Delvon Lamarr Organ Trio takes the stage at Strings
Soul meets jazz meets funk and rock with the Delvon Lamarr Organ Trio led by Lamarr, who is joined by Jimmy James on the guitar and Dan Weiss on the drums. Lamarr is a self-taught musician who formed the band in 2015. Now the group travels the country delighting audiences with their compelling chemistry and explosive live shows. Explore Steamboat caught up with Lamarr ahead of Friday night’s show.
Explore Steamboat: As a self-taught musician, where did you start and which instrument did you learn first?
Delvon Lamarr: The first instrument I ever played was a baritone horn. I weeded through instruments in junior high and high school and ended up playing the trumpet and drums, which I stuck with for a while until I was about 22. I was playing with Joe Doria, who played the organ, and I watched him do it and was really fascinated with it. I asked Joe if I could try it one day and sat down and played it like I’ve been playing it all along. I always say the organ chose me.
ES: The organ isn’t an instrument that we often hear in the mainstream music world. How do you make it feel current and make it your own?
DL: Sometimes it’s hard for people to latch on to instrumental music because there are no lyrics and people need that. My approach to the organ is to play it as melodically as possible. I try to play it like someone is singing. Sometimes people tell me they can actually hear words there. That’s what I shoot for.
ES: I read that your band specializes in the “lost art of feel-good music.” What does that mean to you?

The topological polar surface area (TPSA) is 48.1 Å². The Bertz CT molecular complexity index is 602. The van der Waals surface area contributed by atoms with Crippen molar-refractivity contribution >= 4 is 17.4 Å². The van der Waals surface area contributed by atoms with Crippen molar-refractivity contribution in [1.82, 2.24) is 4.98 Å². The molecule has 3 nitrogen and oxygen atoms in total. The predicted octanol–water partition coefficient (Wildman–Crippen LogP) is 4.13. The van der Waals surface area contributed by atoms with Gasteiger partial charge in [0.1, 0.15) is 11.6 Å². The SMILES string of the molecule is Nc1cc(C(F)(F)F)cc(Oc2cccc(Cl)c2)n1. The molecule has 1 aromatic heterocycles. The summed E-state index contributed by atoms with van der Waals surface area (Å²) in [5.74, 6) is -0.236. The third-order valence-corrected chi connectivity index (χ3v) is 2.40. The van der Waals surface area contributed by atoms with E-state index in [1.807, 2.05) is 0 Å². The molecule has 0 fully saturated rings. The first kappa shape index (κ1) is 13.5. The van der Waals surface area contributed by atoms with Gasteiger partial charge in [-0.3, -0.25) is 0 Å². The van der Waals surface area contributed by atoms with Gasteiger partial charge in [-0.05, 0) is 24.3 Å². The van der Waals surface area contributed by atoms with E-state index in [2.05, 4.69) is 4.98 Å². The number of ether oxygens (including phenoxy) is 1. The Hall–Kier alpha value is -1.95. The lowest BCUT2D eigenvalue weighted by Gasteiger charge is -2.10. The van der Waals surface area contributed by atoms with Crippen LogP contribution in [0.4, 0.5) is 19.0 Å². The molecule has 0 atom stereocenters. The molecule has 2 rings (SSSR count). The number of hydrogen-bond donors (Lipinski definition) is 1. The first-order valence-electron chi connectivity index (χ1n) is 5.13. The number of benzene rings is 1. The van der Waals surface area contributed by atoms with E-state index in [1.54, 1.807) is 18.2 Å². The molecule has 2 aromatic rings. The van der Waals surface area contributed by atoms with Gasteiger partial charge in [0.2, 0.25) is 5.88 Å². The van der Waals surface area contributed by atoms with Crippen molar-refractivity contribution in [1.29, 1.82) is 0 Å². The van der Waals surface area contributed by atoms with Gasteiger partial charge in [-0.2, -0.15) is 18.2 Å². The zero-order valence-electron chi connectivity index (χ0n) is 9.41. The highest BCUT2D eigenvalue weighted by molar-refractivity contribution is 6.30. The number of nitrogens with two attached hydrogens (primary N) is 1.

DL: The way someone once explained the vibe of our band was like sitting around a campfire, hanging out with your friends. When we play, we don’t just play the music; we like to pull people into the music. That makes people feel good. Also, we cross so many genres that it’s really hard to say exactly what we are — jazz, soul, funk, rock. We even covered Dolly Parton. We do so many different things that it appeals to pretty much everybody.
ES: It sounds like you put on quite a show. What’s your favorite thing about performing live?
DL: The fans. It took 2020 to really appreciate our fans and who is out there in the audience even more. We did some live streams during COVID, and the energy isn’t there. We really feed off the crowd and the people, and that makes a world of difference.
What: Delvon Lamarr Organ Trio
When: 7 p.m. Friday
Where: Strings Music Pavilion, 900 Strings Road
Tickets: Starting at $25; StringsMusicFestival.com
ES: Earlier this year you released a new album — tell me about that.
DL: It’s called “I Told You So.” When we first started, we had a different drummer, and he was great and gave us a really distinct sound. But he ended up leaving the group because he couldn’t go on the road, and a lot of people thought that if we didn’t have him, we wouldn’t sound the same because his drumming was so distinct. I always told people, ‘It doesn’t matter who is in the band. If the music is good, people are going to love it.’ We set out to prove that and that’s where the name came from.
ES: How has your music changed from one album to the next?
DL: We push the envelope a little more now than when we released our first album. The first album was great, but it’s a little more reserved and almost like we were still trying to figure out the sound of us. Over time, being able to play music more, being on the road more, writing more, it’s like the vibe and chemistry has gotten even bolder. It’s still in the same flavor, but it’s a little more edgy.
Sophie Dingle is a contributing writer for the Steamboat Pilot & Today. She can be reached through the editor.
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